Facebook takes the lead. The company said Monday it has suspended about 200 applications on its platform as part of a survey of the collection of personal data of its users, nearly two months after the Cambridge Analytica scandal.
"The investigation process is in full swing," said Ime Archibong, vice president of product partnerships at Facebook, in a statement. "We have strong internal and external teams of experts working hard to review these applications as quickly as possible. So far, thousands of applications have been analyzed and about 200 have been suspended - pending a full investigation to determine if they have actually misappropriated data, "said Archibong.
The investigation was launched after the resounding Cambridge Analytica scandal. This British firm is accused of having collected and exploited without their consent the personal data of some 87 million Facebook users for political purposes.
This information would have been used to develop software to predict and influence voter voting to influence the 2016 US presidential campaign, won by Republican Donald Trump. "If we find evidence that these or other applications have diverted data, we will ban them and warn users on the website," Archibong added.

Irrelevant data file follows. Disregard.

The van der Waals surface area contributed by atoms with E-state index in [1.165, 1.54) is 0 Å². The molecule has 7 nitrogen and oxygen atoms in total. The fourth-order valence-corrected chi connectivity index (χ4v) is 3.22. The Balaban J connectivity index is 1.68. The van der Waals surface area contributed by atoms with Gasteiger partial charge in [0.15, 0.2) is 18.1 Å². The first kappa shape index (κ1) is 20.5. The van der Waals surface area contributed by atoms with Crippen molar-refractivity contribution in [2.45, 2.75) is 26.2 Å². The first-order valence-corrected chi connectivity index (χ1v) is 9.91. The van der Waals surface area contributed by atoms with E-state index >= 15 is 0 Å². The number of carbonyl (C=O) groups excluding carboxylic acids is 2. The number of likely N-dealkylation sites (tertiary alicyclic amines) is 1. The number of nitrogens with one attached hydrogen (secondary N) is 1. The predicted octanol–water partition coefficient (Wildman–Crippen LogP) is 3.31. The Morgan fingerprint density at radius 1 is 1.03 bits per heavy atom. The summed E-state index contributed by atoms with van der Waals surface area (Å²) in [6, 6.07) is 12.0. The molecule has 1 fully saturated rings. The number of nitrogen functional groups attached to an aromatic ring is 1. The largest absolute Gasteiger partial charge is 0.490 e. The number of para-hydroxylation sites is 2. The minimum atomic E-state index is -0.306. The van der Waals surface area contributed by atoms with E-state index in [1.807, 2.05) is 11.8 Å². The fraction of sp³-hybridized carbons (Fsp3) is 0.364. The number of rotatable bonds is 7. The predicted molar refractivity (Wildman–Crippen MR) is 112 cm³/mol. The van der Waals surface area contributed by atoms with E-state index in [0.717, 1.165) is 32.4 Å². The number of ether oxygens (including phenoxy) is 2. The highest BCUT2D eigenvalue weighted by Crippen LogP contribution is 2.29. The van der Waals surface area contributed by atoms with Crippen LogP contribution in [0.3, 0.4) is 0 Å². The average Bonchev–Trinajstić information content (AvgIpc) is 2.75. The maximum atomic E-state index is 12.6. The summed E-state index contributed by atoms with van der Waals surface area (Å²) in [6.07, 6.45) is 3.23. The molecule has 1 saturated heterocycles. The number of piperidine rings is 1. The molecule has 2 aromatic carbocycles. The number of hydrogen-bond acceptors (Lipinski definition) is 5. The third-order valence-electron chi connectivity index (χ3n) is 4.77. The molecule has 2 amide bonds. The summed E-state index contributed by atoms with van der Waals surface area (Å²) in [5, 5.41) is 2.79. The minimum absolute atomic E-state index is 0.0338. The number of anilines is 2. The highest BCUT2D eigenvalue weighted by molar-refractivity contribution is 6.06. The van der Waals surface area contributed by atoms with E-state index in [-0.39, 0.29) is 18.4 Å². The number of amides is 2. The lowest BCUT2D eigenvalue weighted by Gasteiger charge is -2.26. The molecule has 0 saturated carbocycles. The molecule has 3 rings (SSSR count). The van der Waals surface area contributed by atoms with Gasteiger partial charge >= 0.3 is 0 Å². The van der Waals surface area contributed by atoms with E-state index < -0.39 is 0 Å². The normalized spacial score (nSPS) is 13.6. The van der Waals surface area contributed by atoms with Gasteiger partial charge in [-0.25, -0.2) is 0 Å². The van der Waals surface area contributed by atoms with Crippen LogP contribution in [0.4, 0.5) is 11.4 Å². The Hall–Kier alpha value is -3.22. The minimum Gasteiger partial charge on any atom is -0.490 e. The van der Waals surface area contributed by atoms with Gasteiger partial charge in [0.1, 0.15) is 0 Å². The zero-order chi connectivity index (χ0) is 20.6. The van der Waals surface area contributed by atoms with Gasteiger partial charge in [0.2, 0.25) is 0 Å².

The revelations about the Cambridge Analytica scandal sparked investigations on both sides of the Atlantic and led Facebook to tighten its rules on how personal data is shared and obtained. "There is still a lot of work to do to discover all the applications that could get their hands on Facebook user data - and that will take time," said the leader.
Cambridge Analytica and its parent company SCL began "insolvency proceedings in the United Kingdom" in early May, according to a statement from the data analysis and strategic communications company.